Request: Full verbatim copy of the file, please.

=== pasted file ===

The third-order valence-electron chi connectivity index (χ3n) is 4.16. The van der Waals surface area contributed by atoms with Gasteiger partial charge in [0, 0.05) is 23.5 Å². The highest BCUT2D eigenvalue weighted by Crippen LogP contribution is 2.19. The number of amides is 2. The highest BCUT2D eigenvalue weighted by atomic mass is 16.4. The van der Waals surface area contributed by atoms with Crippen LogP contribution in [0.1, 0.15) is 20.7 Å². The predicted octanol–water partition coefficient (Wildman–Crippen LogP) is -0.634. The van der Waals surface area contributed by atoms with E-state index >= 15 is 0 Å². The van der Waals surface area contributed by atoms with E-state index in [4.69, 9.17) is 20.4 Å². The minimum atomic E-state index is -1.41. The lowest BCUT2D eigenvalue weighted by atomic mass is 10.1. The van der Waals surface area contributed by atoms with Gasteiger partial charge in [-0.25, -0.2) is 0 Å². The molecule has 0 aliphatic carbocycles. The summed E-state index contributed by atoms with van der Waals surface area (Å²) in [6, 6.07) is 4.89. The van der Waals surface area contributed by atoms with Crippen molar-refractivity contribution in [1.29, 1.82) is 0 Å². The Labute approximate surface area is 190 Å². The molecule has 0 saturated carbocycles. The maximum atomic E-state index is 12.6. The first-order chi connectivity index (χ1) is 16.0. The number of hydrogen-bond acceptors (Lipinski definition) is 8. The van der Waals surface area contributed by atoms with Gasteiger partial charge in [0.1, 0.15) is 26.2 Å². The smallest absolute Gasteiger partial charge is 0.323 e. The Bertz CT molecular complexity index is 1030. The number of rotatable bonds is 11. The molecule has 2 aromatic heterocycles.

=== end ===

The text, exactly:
The third-order valence-electron chi connectivity index (χ3n) is 4.16. The van der Waals surface area contributed by atoms with Gasteiger partial charge in [0, 0.05) is 23.5 Å². The highest BCUT2D eigenvalue weighted by Crippen LogP contribution is 2.19. The number of amides is 2. The highest BCUT2D eigenvalue weighted by atomic mass is 16.4. The van der Waals surface area contributed by atoms with Crippen LogP contribution in [0.1, 0.15) is 20.7 Å². The predicted octanol–water partition coefficient (Wildman–Crippen LogP) is -0.634. The van der Waals surface area contributed by atoms with E-state index >= 15 is 0 Å². The van der Waals surface area contributed by atoms with E-state index in [4.69, 9.17) is 20.4 Å². The minimum atomic E-state index is -1.41. The lowest BCUT2D eigenvalue weighted by atomic mass is 10.1. The van der Waals surface area contributed by atoms with Gasteiger partial charge in [-0.25, -0.2) is 0 Å². The molecule has 0 aliphatic carbocycles. The summed E-state index contributed by atoms with van der Waals surface area (Å²) in [6, 6.07) is 4.89. The van der Waals surface area contributed by atoms with Crippen molar-refractivity contribution in [1.29, 1.82) is 0 Å². The Labute approximate surface area is 190 Å². The molecule has 0 saturated carbocycles. The maximum atomic E-state index is 12.6. The first-order chi connectivity index (χ1) is 16.0. The number of hydrogen-bond acceptors (Lipinski definition) is 8. The van der Waals surface area contributed by atoms with Gasteiger partial charge in [0.1, 0.15) is 26.2 Å². The smallest absolute Gasteiger partial charge is 0.323 e. The Bertz CT molecular complexity index is 1030. The number of rotatable bonds is 11. The molecule has 2 aromatic heterocycles.